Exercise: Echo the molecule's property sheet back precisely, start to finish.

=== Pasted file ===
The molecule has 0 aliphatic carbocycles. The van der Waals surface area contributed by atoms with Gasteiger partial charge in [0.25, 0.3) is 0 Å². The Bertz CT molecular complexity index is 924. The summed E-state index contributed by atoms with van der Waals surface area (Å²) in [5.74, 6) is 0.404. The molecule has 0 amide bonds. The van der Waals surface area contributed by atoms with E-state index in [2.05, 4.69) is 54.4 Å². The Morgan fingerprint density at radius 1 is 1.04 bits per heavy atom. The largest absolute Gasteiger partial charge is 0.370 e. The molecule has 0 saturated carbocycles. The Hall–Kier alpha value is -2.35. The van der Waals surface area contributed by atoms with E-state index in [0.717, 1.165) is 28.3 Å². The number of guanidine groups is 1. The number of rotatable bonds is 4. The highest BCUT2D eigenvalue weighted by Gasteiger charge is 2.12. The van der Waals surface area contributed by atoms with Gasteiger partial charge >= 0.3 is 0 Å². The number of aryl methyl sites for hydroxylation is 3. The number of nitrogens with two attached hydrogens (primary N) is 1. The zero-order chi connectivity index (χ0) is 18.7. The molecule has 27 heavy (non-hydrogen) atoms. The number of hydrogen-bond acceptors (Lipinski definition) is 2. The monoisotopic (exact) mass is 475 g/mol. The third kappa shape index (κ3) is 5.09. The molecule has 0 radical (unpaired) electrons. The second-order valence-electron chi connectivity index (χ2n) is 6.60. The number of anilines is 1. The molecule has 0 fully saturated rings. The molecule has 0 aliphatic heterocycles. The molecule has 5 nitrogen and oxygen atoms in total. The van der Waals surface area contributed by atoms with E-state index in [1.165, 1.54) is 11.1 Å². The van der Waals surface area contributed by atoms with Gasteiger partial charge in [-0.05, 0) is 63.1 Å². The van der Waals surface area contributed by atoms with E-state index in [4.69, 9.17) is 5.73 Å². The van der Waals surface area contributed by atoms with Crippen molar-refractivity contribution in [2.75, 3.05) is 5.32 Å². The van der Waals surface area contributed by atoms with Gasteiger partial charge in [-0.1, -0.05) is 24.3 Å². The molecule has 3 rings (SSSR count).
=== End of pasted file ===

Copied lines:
The molecule has 0 aliphatic carbocycles. The van der Waals surface area contributed by atoms with Gasteiger partial charge in [0.25, 0.3) is 0 Å². The Bertz CT molecular complexity index is 924. The summed E-state index contributed by atoms with van der Waals surface area (Å²) in [5.74, 6) is 0.404. The molecule has 0 amide bonds. The van der Waals surface area contributed by atoms with E-state index in [2.05, 4.69) is 54.4 Å². The Morgan fingerprint density at radius 1 is 1.04 bits per heavy atom. The largest absolute Gasteiger partial charge is 0.370 e. The molecule has 0 saturated carbocycles. The Hall–Kier alpha value is -2.35. The van der Waals surface area contributed by atoms with E-state index in [0.717, 1.165) is 28.3 Å². The number of guanidine groups is 1. The number of rotatable bonds is 4. The highest BCUT2D eigenvalue weighted by Gasteiger charge is 2.12. The van der Waals surface area contributed by atoms with Gasteiger partial charge >= 0.3 is 0 Å². The number of aryl methyl sites for hydroxylation is 3. The number of nitrogens with two attached hydrogens (primary N) is 1. The zero-order chi connectivity index (χ0) is 18.7. The molecule has 27 heavy (non-hydrogen) atoms. The number of hydrogen-bond acceptors (Lipinski definition) is 2. The monoisotopic (exact) mass is 475 g/mol. The third kappa shape index (κ3) is 5.09. The molecule has 0 radical (unpaired) electrons. The second-order valence-electron chi connectivity index (χ2n) is 6.60. The number of anilines is 1. The molecule has 0 fully saturated rings. The molecule has 0 aliphatic heterocycles. The molecule has 5 nitrogen and oxygen atoms in total. The van der Waals surface area contributed by atoms with E-state index in [1.165, 1.54) is 11.1 Å². The van der Waals surface area contributed by atoms with Gasteiger partial charge in [-0.05, 0) is 63.1 Å². The van der Waals surface area contributed by atoms with E-state index in [4.69, 9.17) is 5.73 Å². The van der Waals surface area contributed by atoms with Crippen molar-refractivity contribution in [2.75, 3.05) is 5.32 Å². The van der Waals surface area contributed by atoms with Gasteiger partial charge in [-0.1, -0.05) is 24.3 Å². The molecule has 3 rings (SSSR count).